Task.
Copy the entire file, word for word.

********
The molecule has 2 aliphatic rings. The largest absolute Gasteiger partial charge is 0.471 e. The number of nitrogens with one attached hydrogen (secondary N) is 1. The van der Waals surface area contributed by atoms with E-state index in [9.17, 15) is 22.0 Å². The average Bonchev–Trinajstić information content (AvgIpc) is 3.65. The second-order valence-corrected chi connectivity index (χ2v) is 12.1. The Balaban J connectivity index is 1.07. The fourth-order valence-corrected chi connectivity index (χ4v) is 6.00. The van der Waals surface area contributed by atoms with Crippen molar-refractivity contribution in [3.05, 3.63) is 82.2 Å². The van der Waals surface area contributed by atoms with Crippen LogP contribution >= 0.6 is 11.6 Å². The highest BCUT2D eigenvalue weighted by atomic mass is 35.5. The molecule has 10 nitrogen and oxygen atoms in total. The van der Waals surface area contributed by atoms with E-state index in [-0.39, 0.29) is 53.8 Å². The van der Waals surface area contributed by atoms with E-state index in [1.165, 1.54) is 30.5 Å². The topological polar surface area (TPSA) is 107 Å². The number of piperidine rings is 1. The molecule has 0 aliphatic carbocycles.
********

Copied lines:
The molecule has 2 aliphatic rings. The largest absolute Gasteiger partial charge is 0.471 e. The number of nitrogens with one attached hydrogen (secondary N) is 1. The van der Waals surface area contributed by atoms with E-state index in [9.17, 15) is 22.0 Å². The average Bonchev–Trinajstić information content (AvgIpc) is 3.65. The second-order valence-corrected chi connectivity index (χ2v) is 12.1. The Balaban J connectivity index is 1.07. The fourth-order valence-corrected chi connectivity index (χ4v) is 6.00. The van der Waals surface area contributed by atoms with Crippen molar-refractivity contribution in [3.05, 3.63) is 82.2 Å². The van der Waals surface area contributed by atoms with Crippen LogP contribution >= 0.6 is 11.6 Å². The highest BCUT2D eigenvalue weighted by atomic mass is 35.5. The molecule has 10 nitrogen and oxygen atoms in total. The van der Waals surface area contributed by atoms with E-state index in [-0.39, 0.29) is 53.8 Å². The van der Waals surface area contributed by atoms with E-state index in [1.165, 1.54) is 30.5 Å². The topological polar surface area (TPSA) is 107 Å². The number of piperidine rings is 1. The molecule has 0 aliphatic carbocycles.